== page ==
By Pamela Seal
Diocese of Lake Charles
The Catholic Church in the United States celebrates National Vocation Awareness Week November 1-7 this year. The annual celebration is a reminder to encourage the faithful to renew their prayerful support for those discerning the call to the priesthood, diaconate, and consecrated life.
The Diocese of Lake Charles recently ordained four men to the priesthood in late June, and another as a transitional deacon. It was the largest number of priests ordained at one time in the 40-year history of the Diocese.
Father Andrew DeRouen and Father Levi Thompson were among the newly ordained priests and share their own experiences of how they recognized God’s call to them, along with advice for those in discernment.
“I would remind the young man discerning a call to the priesthood that the inner voice he hears calling him to become a priest is not his own,” said Father DeRouen, now serving as parochial vicar at St. Theodore Catholic Church in Moss Bluff and St. Pius X Catholic Church in Ragley.
“The idea of priesthood is not something to which man calls himself, but rather it is always God’s initiative. Period. The men you see becoming priests have all cooperated with God’s grace,” DeRouen continued, “meaning that God is not expecting men to make themselves and others holy without Him. God just needs your willingness to let Him work with you and through you.”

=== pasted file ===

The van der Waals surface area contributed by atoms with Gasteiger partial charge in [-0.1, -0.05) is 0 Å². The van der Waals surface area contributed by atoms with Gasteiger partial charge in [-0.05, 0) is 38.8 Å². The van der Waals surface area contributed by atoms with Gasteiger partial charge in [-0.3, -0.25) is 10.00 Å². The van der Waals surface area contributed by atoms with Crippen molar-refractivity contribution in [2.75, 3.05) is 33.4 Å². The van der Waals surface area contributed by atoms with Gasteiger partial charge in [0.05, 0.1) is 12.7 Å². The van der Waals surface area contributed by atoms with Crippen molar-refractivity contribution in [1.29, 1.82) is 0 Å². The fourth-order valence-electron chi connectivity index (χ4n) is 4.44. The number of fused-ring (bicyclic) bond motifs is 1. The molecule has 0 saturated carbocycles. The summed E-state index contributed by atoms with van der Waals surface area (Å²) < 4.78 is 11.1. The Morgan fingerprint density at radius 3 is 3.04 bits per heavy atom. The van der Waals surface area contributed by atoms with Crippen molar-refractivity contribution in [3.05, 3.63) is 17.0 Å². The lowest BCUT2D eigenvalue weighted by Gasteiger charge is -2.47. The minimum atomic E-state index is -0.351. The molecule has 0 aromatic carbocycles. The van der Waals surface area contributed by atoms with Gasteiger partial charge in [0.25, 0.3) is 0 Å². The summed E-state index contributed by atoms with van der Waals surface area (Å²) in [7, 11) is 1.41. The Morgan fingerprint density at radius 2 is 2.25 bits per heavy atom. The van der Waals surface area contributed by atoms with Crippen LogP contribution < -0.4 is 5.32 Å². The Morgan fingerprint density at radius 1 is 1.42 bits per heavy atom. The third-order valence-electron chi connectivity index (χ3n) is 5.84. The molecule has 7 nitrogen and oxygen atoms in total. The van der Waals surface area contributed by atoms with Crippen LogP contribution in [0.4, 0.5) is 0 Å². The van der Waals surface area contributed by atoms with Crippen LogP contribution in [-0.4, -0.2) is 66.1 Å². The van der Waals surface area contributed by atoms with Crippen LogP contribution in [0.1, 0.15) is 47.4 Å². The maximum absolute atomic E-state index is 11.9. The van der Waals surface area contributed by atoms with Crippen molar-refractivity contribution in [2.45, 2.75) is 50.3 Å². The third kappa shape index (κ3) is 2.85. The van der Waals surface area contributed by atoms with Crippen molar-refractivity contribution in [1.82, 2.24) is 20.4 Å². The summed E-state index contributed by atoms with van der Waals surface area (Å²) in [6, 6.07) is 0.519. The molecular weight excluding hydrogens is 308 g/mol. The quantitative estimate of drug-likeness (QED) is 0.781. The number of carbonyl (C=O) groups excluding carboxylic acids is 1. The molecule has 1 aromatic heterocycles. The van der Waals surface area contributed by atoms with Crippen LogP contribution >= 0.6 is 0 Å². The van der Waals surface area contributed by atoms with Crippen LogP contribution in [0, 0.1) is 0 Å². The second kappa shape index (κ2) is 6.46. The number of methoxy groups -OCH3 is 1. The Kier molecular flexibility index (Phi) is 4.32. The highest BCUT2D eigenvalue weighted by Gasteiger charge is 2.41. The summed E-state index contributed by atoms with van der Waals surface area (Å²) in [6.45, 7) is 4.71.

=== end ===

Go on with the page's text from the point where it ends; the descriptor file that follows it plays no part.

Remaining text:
If there is a spark of desire of God’s call in your heart, Father Levi Thompson, parochial vicar at Our Lady Queen of Heaven Catholic Church, recommends listening to it.
“There was a small desire in my heart and I slowly knew that it could only be satisfied as a priest of Jesus Christ,” Thompson said. “It felt like a prolonged invitation that was nurtured in the Eucharist. After celebrating my first Mass as a priest, I realized that everything had been worth it. The invitation was real; the call of God was real; and the adventure of priesthood was just beginning.”
One way Father DeRouen knew that God was calling him to be a priest was through his restlessness as an architecture student searching for answers about why people design buildings in different ways throughout history. This led to a curiosity about why people value some things over others, and then why people worship.
“By the time I was knee deep in my own philosophical questions, I realized I would not be satisfied with any answers until I experienced seminary life,” DeRouen said. “I prayed, ‘God, open the doors that need to be opened, close the doors that need to be closed, and help me to pay attention.”
Thompson agrees that prayer is key when discerning God’s call to a particular vocation.
“Pray and bring that intention to Christ. God’s will for us is always beyond our expectations,” said Thompson.